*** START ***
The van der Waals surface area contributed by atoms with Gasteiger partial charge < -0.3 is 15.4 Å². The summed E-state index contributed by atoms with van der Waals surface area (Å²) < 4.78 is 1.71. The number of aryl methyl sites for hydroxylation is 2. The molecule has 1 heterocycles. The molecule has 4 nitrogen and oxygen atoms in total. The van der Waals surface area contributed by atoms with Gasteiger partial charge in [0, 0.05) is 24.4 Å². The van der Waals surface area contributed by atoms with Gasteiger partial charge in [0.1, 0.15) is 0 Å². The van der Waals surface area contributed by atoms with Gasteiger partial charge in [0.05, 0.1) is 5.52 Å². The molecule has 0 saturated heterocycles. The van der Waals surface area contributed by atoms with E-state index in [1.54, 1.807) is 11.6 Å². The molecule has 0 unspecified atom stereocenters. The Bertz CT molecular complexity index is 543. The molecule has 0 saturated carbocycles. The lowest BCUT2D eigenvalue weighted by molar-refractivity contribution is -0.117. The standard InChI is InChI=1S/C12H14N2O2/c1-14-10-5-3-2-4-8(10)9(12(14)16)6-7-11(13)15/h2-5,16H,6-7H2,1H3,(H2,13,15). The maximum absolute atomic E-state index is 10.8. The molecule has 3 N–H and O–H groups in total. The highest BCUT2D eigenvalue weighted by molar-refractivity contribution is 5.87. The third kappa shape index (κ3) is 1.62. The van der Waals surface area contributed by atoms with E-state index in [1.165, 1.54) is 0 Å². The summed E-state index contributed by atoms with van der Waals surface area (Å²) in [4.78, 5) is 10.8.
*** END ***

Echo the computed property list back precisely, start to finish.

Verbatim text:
The van der Waals surface area contributed by atoms with Gasteiger partial charge < -0.3 is 15.4 Å². The summed E-state index contributed by atoms with van der Waals surface area (Å²) < 4.78 is 1.71. The number of aryl methyl sites for hydroxylation is 2. The molecule has 1 heterocycles. The molecule has 4 nitrogen and oxygen atoms in total. The van der Waals surface area contributed by atoms with Gasteiger partial charge in [0, 0.05) is 24.4 Å². The van der Waals surface area contributed by atoms with Gasteiger partial charge in [0.1, 0.15) is 0 Å². The van der Waals surface area contributed by atoms with Gasteiger partial charge in [0.05, 0.1) is 5.52 Å². The molecule has 0 saturated heterocycles. The van der Waals surface area contributed by atoms with E-state index in [1.54, 1.807) is 11.6 Å². The molecule has 0 unspecified atom stereocenters. The Bertz CT molecular complexity index is 543. The molecule has 0 saturated carbocycles. The lowest BCUT2D eigenvalue weighted by molar-refractivity contribution is -0.117. The standard InChI is InChI=1S/C12H14N2O2/c1-14-10-5-3-2-4-8(10)9(12(14)16)6-7-11(13)15/h2-5,16H,6-7H2,1H3,(H2,13,15). The maximum absolute atomic E-state index is 10.8. The molecule has 3 N–H and O–H groups in total. The highest BCUT2D eigenvalue weighted by molar-refractivity contribution is 5.87. The third kappa shape index (κ3) is 1.62. The van der Waals surface area contributed by atoms with E-state index in [1.165, 1.54) is 0 Å². The summed E-state index contributed by atoms with van der Waals surface area (Å²) in [4.78, 5) is 10.8.